Guided public tours of Soudan Underground Mine, the state’s first iron ore mine, will resume for the 2017 season on Memorial Day weekend. Tours will be offered from 10 a.m. to 4 p.m. daily, May 27 through Sept. 30, and on weekends only until Oct. 22 at Lake Vermillion – Soudan Underground Mine State Park near Tower.   Underground mine tours take visitors a half-mile down into the mine shaft in a hoisted “cage” and then for a three-quarter-mile train ride into the last and deepest area mined. Mine interpreters share information about the unique, high-quality iron formation and its contribution to the industrialization of the United States and the generations of people who worked in the mine from 1884 to 1962. “About 32,000 people take the underground mine tour each year, and it’s an experience you won’t find anywhere else in Minnesota,” said mine interpreter James Pointer. Guided tours are $12 for adults and $7 for children age 5-12. There is no cost for children under age 5. Hard hats are required and provided for underground tours, and visitors are encouraged to check the park Web page for suggestions about recommended footwear and clothing (it can be chillier than expected in the mine, because the temperature is 51 degrees Fahrenheit year-round). Visitors also can take a free, self-guided tour of the historic mining buildings that are above ground. For information about tours and reservations, visit, email the DNR Information Center at or call 888-646-6367 between 8 a.m. and 8 p.m. Monday through Friday, between 9 a.m. and 1 p.m. Saturday. Discuss below - to view set the hook here.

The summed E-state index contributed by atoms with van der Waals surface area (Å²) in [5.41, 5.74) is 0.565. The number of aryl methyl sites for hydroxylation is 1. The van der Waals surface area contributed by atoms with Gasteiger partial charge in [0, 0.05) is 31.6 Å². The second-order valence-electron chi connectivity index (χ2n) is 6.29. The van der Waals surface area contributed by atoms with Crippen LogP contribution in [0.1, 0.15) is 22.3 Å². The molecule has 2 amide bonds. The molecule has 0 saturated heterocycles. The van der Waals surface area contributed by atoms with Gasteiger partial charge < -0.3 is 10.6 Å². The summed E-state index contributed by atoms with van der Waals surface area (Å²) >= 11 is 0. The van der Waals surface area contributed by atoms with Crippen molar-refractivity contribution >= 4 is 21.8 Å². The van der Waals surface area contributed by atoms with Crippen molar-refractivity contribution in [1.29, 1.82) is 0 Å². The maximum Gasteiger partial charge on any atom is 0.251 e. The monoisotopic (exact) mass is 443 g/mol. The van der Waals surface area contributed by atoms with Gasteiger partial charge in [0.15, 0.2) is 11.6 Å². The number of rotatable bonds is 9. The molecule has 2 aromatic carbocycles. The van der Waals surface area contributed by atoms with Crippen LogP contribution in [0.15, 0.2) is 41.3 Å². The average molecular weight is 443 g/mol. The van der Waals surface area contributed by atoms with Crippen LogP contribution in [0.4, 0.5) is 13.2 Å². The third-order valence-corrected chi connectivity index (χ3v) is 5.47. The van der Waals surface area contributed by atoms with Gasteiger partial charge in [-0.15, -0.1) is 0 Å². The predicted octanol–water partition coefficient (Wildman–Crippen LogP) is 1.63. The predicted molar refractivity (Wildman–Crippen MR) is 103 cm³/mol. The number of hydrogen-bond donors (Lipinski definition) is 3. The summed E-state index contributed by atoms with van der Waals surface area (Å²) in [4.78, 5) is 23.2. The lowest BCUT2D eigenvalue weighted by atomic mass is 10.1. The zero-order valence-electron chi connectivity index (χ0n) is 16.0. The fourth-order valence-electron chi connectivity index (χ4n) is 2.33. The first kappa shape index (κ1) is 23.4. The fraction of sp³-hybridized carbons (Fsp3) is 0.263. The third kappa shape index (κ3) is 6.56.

• Rick
      Attend an open house on Thursday, June 22, to help shape the future of St. Croix State Park. The open house will take place from 6:30 to 8 p.m. at the park’s St. Croix Lodge visitor center.  Staff from the Parks and Trails Division at the Department of Natural Resources will be available to answer questions and collect comments on the draft management plan for the park. The master plan will set the direction for the park for the next 15 to 20 years, with recommendations for managing natural and cultural resources and providing recreational and interpretative opportunities to park visitors. Recommendations in the draft plan include: Continuing efforts to restore pine barrens and oak savanna plant communities. Developing more staff-led interpretive programs. Renovating the Paint Rock Springs Campground. Creating new trails for hiking, biking, horseback riding. Designating trails for winter fat biking. The draft plan can be reviewed online. Copies are also available for review at the park office and at the DNR regional office, 1201 E. Hwy. 2, Grand Rapids. Anyone who can’t attend the open house can send comments to or to: MNDNR Parks and Trails Division